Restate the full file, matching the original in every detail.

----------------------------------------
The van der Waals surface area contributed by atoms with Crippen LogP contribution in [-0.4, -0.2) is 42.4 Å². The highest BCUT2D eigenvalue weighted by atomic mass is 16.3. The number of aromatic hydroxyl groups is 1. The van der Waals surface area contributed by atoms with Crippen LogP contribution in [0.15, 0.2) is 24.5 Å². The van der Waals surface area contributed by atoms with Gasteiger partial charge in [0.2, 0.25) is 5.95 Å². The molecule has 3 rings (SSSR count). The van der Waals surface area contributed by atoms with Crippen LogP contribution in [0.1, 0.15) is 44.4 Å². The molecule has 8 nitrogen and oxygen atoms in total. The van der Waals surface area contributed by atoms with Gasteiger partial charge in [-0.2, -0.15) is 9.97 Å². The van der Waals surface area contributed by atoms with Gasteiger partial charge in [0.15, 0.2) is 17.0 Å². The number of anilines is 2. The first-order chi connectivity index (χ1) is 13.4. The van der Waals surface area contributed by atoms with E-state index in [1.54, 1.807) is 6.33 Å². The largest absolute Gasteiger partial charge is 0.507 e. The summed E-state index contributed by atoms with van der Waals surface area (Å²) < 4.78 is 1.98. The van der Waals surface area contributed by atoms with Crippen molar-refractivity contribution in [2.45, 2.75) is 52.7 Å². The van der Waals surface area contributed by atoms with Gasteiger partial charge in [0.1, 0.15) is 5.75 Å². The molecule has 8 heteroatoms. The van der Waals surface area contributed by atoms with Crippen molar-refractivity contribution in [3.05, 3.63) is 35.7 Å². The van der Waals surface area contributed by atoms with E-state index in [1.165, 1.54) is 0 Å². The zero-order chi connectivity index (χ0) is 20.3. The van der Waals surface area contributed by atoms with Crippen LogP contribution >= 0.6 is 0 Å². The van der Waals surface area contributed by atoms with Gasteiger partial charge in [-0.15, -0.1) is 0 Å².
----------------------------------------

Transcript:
The van der Waals surface area contributed by atoms with Crippen LogP contribution in [-0.4, -0.2) is 42.4 Å². The highest BCUT2D eigenvalue weighted by atomic mass is 16.3. The number of aromatic hydroxyl groups is 1. The van der Waals surface area contributed by atoms with Crippen LogP contribution in [0.15, 0.2) is 24.5 Å². The van der Waals surface area contributed by atoms with Gasteiger partial charge in [0.2, 0.25) is 5.95 Å². The molecule has 3 rings (SSSR count). The van der Waals surface area contributed by atoms with Crippen LogP contribution in [0.1, 0.15) is 44.4 Å². The molecule has 8 nitrogen and oxygen atoms in total. The van der Waals surface area contributed by atoms with Gasteiger partial charge in [-0.2, -0.15) is 9.97 Å². The van der Waals surface area contributed by atoms with Gasteiger partial charge in [0.15, 0.2) is 17.0 Å². The number of anilines is 2. The first-order chi connectivity index (χ1) is 13.4. The van der Waals surface area contributed by atoms with E-state index in [1.54, 1.807) is 6.33 Å². The largest absolute Gasteiger partial charge is 0.507 e. The summed E-state index contributed by atoms with van der Waals surface area (Å²) < 4.78 is 1.98. The van der Waals surface area contributed by atoms with Crippen molar-refractivity contribution in [2.45, 2.75) is 52.7 Å². The van der Waals surface area contributed by atoms with Gasteiger partial charge in [0.1, 0.15) is 5.75 Å². The molecule has 8 heteroatoms. The van der Waals surface area contributed by atoms with Crippen molar-refractivity contribution in [3.05, 3.63) is 35.7 Å². The van der Waals surface area contributed by atoms with E-state index in [1.165, 1.54) is 0 Å². The zero-order chi connectivity index (χ0) is 20.3. The van der Waals surface area contributed by atoms with Crippen LogP contribution >= 0.6 is 0 Å². The van der Waals surface area contributed by atoms with Gasteiger partial charge in [-0.15, -0.1) is 0 Å².